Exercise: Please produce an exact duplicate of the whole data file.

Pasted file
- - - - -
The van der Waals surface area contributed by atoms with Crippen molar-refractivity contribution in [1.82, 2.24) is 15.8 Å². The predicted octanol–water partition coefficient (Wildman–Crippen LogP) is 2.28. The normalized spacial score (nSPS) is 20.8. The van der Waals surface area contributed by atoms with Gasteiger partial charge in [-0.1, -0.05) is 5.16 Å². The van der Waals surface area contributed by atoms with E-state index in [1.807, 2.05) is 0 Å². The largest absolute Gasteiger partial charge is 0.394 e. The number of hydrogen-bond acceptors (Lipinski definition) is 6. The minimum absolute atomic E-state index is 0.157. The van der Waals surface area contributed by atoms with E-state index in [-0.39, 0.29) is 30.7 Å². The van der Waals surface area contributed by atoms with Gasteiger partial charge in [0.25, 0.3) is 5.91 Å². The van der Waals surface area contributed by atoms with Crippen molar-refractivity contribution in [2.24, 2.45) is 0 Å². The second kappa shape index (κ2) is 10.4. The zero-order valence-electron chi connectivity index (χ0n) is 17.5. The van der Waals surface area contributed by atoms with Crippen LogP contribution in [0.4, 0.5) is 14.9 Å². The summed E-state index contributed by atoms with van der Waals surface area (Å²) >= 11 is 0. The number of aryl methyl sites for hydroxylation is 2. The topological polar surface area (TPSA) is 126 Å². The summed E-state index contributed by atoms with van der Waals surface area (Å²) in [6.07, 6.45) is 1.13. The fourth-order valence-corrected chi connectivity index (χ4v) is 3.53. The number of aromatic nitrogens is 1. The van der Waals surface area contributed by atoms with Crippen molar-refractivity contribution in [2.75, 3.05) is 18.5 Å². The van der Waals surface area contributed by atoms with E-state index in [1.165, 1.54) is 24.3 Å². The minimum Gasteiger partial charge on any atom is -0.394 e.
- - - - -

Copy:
The van der Waals surface area contributed by atoms with Crippen molar-refractivity contribution in [1.82, 2.24) is 15.8 Å². The predicted octanol–water partition coefficient (Wildman–Crippen LogP) is 2.28. The normalized spacial score (nSPS) is 20.8. The van der Waals surface area contributed by atoms with Gasteiger partial charge in [-0.1, -0.05) is 5.16 Å². The van der Waals surface area contributed by atoms with E-state index in [1.807, 2.05) is 0 Å². The largest absolute Gasteiger partial charge is 0.394 e. The number of hydrogen-bond acceptors (Lipinski definition) is 6. The minimum absolute atomic E-state index is 0.157. The van der Waals surface area contributed by atoms with E-state index in [-0.39, 0.29) is 30.7 Å². The van der Waals surface area contributed by atoms with Gasteiger partial charge in [0.25, 0.3) is 5.91 Å². The van der Waals surface area contributed by atoms with Crippen molar-refractivity contribution in [2.24, 2.45) is 0 Å². The second kappa shape index (κ2) is 10.4. The zero-order valence-electron chi connectivity index (χ0n) is 17.5. The van der Waals surface area contributed by atoms with Crippen LogP contribution in [0.4, 0.5) is 14.9 Å². The summed E-state index contributed by atoms with van der Waals surface area (Å²) >= 11 is 0. The number of aryl methyl sites for hydroxylation is 2. The topological polar surface area (TPSA) is 126 Å². The summed E-state index contributed by atoms with van der Waals surface area (Å²) in [6.07, 6.45) is 1.13. The fourth-order valence-corrected chi connectivity index (χ4v) is 3.53. The number of aromatic nitrogens is 1. The van der Waals surface area contributed by atoms with Crippen molar-refractivity contribution in [2.75, 3.05) is 18.5 Å². The van der Waals surface area contributed by atoms with E-state index in [1.165, 1.54) is 24.3 Å². The minimum Gasteiger partial charge on any atom is -0.394 e.